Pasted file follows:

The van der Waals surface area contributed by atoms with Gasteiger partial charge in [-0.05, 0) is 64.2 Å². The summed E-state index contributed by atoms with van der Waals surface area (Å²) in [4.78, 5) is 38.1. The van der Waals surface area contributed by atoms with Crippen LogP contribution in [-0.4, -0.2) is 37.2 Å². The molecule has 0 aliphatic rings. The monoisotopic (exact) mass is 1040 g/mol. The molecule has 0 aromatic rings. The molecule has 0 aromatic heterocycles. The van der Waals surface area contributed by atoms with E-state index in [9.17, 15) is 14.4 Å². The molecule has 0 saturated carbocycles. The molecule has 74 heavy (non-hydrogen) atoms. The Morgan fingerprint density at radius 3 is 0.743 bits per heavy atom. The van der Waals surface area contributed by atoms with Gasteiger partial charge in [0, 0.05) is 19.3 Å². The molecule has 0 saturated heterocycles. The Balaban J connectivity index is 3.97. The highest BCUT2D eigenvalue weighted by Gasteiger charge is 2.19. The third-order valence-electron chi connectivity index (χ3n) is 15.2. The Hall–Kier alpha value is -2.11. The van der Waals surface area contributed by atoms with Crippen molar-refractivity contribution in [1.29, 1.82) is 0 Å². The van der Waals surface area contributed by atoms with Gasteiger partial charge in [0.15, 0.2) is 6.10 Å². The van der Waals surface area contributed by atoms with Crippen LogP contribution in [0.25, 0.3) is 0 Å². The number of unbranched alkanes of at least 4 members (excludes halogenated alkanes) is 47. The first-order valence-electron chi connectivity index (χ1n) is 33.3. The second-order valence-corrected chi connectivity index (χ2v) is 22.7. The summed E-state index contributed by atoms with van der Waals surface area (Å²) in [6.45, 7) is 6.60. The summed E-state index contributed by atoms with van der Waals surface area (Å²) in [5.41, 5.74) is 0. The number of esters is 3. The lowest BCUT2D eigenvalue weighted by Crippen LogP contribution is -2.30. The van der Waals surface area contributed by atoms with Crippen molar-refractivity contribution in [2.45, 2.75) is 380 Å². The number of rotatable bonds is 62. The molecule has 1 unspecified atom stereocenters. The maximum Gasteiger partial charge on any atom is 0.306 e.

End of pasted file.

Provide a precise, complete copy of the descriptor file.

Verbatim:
The van der Waals surface area contributed by atoms with Gasteiger partial charge in [-0.05, 0) is 64.2 Å². The summed E-state index contributed by atoms with van der Waals surface area (Å²) in [4.78, 5) is 38.1. The van der Waals surface area contributed by atoms with Crippen LogP contribution in [-0.4, -0.2) is 37.2 Å². The molecule has 0 aliphatic rings. The monoisotopic (exact) mass is 1040 g/mol. The molecule has 0 aromatic rings. The molecule has 0 aromatic heterocycles. The van der Waals surface area contributed by atoms with E-state index in [9.17, 15) is 14.4 Å². The molecule has 0 saturated carbocycles. The molecule has 74 heavy (non-hydrogen) atoms. The Morgan fingerprint density at radius 3 is 0.743 bits per heavy atom. The van der Waals surface area contributed by atoms with Gasteiger partial charge in [0, 0.05) is 19.3 Å². The molecule has 0 saturated heterocycles. The Balaban J connectivity index is 3.97. The highest BCUT2D eigenvalue weighted by Gasteiger charge is 2.19. The third-order valence-electron chi connectivity index (χ3n) is 15.2. The Hall–Kier alpha value is -2.11. The van der Waals surface area contributed by atoms with Crippen molar-refractivity contribution in [1.29, 1.82) is 0 Å². The van der Waals surface area contributed by atoms with Gasteiger partial charge in [0.15, 0.2) is 6.10 Å². The van der Waals surface area contributed by atoms with Crippen LogP contribution in [0.25, 0.3) is 0 Å². The number of unbranched alkanes of at least 4 members (excludes halogenated alkanes) is 47. The first-order valence-electron chi connectivity index (χ1n) is 33.3. The second-order valence-corrected chi connectivity index (χ2v) is 22.7. The summed E-state index contributed by atoms with van der Waals surface area (Å²) in [6.45, 7) is 6.60. The summed E-state index contributed by atoms with van der Waals surface area (Å²) in [5.41, 5.74) is 0. The number of esters is 3. The lowest BCUT2D eigenvalue weighted by Crippen LogP contribution is -2.30. The van der Waals surface area contributed by atoms with Crippen molar-refractivity contribution in [2.45, 2.75) is 380 Å². The number of rotatable bonds is 62. The molecule has 1 unspecified atom stereocenters. The maximum Gasteiger partial charge on any atom is 0.306 e.